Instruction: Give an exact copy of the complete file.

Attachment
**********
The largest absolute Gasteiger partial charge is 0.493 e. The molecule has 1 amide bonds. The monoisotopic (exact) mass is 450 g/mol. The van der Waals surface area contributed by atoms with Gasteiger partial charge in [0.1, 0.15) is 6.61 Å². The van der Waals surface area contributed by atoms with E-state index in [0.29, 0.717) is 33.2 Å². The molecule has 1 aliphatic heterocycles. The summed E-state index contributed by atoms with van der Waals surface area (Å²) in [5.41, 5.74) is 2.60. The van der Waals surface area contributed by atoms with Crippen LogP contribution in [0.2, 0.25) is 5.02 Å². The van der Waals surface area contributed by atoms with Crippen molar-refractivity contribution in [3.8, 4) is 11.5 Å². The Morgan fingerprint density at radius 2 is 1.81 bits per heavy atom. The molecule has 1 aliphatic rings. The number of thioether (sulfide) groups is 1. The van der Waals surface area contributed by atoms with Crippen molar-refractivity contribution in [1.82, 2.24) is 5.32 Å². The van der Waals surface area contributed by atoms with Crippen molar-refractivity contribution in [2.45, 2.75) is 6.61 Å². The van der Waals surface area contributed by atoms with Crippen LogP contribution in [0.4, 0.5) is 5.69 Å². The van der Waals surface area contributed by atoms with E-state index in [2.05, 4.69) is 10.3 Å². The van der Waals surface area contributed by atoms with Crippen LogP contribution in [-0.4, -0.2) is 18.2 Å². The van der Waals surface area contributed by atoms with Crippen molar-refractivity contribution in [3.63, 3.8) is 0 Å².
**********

The largest absolute Gasteiger partial charge is 0.493 e. The molecule has 1 amide bonds. The monoisotopic (exact) mass is 450 g/mol. The van der Waals surface area contributed by atoms with Gasteiger partial charge in [0.1, 0.15) is 6.61 Å². The van der Waals surface area contributed by atoms with E-state index in [0.29, 0.717) is 33.2 Å². The molecule has 1 aliphatic heterocycles. The summed E-state index contributed by atoms with van der Waals surface area (Å²) in [5.41, 5.74) is 2.60. The van der Waals surface area contributed by atoms with Crippen LogP contribution in [0.2, 0.25) is 5.02 Å². The van der Waals surface area contributed by atoms with Crippen molar-refractivity contribution in [3.8, 4) is 11.5 Å². The Morgan fingerprint density at radius 2 is 1.81 bits per heavy atom. The molecule has 1 aliphatic rings. The number of thioether (sulfide) groups is 1. The van der Waals surface area contributed by atoms with Crippen molar-refractivity contribution in [1.82, 2.24) is 5.32 Å². The van der Waals surface area contributed by atoms with Crippen molar-refractivity contribution in [2.45, 2.75) is 6.61 Å². The van der Waals surface area contributed by atoms with Crippen LogP contribution in [0.4, 0.5) is 5.69 Å². The van der Waals surface area contributed by atoms with E-state index in [2.05, 4.69) is 10.3 Å². The van der Waals surface area contributed by atoms with Crippen LogP contribution in [-0.4, -0.2) is 18.2 Å². The van der Waals surface area contributed by atoms with Crippen molar-refractivity contribution in [3.63, 3.8) is 0 Å².